W3C home > Mailing lists > Public > www-rdf-logic@w3.org > June 2001

Re: rdf as a base for other languages

From: Sandro Hawke <sandro@w3.org>
Date: Fri, 01 Jun 2001 12:22:51 -0500
Message-Id: <200106011623.MAA10705@tux.w3.org>
To: "Peter F. Patel-Schneider" <pfps@research.bell-labs.com>
Cc: www-rdf-logic@w3.org
In message <20010601115102E.pfps@research.bell-labs.com> you wrote:
> Unfortunately RDF only has triples, so triples end up being used for both
> the ground facts and the more-complex information.  RDF has no way of
> distinguishing between these differing uses of triples, so any triples that
> are used to store the more-complex information are also asserted as facts
> by RDF.  Worse, ....

The "more-complex information" is stored by being described with ground
facts.  What's wrong with that?   Where is the confusion?

The only potential for confusion I see is that some people might want
to jump from having a triple described (with ground facts) to assuming
the described triple is true, but that seems clearly wrong.

Perhaps another possible confusion is around existence: if I describe
to you that x is a blue Honda Civic with license plate 9948JI , does
that mean that such a car exists?    (I think not.)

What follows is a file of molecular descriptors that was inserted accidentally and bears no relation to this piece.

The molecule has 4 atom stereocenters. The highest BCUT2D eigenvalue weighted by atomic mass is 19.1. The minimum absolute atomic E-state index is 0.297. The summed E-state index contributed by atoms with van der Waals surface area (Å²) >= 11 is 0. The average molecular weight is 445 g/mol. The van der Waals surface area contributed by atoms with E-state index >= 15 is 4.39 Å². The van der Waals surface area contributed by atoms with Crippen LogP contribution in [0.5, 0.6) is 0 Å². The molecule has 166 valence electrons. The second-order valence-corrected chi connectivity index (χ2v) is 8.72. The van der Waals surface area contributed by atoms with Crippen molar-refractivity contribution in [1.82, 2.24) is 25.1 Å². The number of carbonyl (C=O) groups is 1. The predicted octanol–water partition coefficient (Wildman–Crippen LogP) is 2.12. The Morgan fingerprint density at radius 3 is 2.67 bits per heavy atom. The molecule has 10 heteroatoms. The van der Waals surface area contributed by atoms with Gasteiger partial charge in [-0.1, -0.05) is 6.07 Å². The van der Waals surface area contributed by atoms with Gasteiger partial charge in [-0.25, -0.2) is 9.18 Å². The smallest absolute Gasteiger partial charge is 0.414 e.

As a specific example, let's imagine a robot which can jump into the
air.  I can send it knowledge in RDF.  I might say
  :jump17 a :Jump.
  :jump17 :height "21cm".
describing a jump ("jump17") of 21 centimeters.  One could define the
class (":Jump") such that on learning of an instance a receiver should
attempt to perform it.  Alternatively (and I think preferably), one
could define it as abstract, so that you can talk all you want about
jumping, with no one doing anything.   If you want the robot to jump,
you might use a non-RDF channel to say "perform operation :jump17", or
you might define some act-as-soon-as-you-have-knowledge semantics for
a few specific vocabulary terms the robot looks for, perhaps a
":request" term.

    -- sandro

Received on Friday, 1 June 2001 12:23:05 UTC

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